BenQ is a staunch supporter of AOU's VA panel technology (logical as BenQ owns shares in the panel manufacturer), and that hasn't changed with the EW2430. Generally, VA is inferior to IPS (as found in the likes of the Dell UltraSharp U2410, most notably in the viewing angles department. But it does offer the potential for faster response times and is vastly superior by default to TN. As to the BenQ EW2430 specifically, the positives outweigh the negatives by a significant margin.
As usual, BenQ's contrast claims are a little overstated, to say the least. 3,000 native and 20 million (yes, actually 20,000,000) dynamic is the stuff that even plasma televisions can only dream of, and largely meaningless. However, contrast really is very good, and colours are vibrant without compromising on accuracy.
The otherwise even backlighting is too strong, even at its lowest levels, for blacks to be perfectly black, but you'll only notice if you're staring at a completely dark screen or when paying close attention to the black bars in movies. Tellingly, the EW2430 not only manages to distinguish every dark shade in our greyscale test, but did so without losing detail in whites. This is something that even the best TN-based monitors struggle with, and means you'll see every last detail in movies, games and photos.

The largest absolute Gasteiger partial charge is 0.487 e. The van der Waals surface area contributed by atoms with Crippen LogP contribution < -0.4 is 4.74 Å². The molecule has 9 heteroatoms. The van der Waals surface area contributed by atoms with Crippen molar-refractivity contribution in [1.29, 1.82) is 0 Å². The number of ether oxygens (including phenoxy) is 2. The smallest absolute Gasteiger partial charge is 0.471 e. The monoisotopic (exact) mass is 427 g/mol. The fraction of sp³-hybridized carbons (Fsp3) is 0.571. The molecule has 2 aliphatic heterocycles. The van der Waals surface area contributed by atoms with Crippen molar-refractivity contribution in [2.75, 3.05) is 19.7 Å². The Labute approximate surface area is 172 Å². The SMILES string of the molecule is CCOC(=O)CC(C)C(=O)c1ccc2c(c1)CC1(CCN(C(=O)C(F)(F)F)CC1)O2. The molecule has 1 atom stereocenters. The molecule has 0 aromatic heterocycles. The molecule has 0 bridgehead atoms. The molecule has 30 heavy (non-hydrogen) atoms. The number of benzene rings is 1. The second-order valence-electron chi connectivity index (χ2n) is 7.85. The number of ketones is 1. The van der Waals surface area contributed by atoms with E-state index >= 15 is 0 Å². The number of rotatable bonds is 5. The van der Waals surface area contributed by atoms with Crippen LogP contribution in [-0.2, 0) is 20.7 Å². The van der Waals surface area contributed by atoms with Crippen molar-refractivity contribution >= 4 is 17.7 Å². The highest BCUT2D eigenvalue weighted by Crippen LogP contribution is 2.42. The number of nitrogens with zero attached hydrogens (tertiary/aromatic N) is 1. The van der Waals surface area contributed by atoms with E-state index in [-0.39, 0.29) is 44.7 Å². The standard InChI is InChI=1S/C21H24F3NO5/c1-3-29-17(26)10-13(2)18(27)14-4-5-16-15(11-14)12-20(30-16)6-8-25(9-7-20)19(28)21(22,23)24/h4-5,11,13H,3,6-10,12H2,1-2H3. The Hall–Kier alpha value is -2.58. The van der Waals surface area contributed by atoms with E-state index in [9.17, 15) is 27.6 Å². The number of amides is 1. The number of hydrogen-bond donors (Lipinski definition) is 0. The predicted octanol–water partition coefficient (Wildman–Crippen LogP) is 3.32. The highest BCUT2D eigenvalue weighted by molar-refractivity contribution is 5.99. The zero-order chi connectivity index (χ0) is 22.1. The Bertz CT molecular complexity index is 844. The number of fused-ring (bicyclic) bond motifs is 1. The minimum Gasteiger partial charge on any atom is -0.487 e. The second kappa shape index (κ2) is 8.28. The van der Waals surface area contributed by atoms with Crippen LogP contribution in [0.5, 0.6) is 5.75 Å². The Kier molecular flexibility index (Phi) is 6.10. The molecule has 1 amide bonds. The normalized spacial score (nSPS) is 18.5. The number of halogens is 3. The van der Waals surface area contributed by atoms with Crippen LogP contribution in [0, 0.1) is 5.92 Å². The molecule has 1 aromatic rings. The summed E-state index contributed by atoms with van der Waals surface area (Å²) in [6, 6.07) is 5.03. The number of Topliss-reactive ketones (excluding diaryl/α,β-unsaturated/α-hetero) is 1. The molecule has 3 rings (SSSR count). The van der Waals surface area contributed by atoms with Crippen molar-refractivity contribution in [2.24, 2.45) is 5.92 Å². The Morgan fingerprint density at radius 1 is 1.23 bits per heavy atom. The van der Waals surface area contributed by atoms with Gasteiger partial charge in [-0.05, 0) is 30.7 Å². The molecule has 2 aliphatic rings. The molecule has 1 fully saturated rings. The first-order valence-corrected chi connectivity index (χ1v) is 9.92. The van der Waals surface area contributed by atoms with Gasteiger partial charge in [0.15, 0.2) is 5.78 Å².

Things are helped along by the lack of backlight bleed and some decent, if not exactly flawless, viewing angles. Both vertical and horizontal viewing is inevitably weaker than IPS, but stronger than almost every TN we've come across (with the exception of the amazing panel found in the Samsung Series 9 900X3A), and certainly adequate for daily use.
Vertically, colour shift becomes visible only from the top, which is the least likely viewing position. Horizontally we do see some loss of contrast and colour fidelity at around 165 degrees, but this is already more than you would usually be sitting at. Basically, you can happily view this screen with a group of friends or family without any issues. One minor point worth noting for imaging professionals is that there is incredibly subtle contrast shift even when sitting fairly centrally, though it's so slight it's barely noticeable.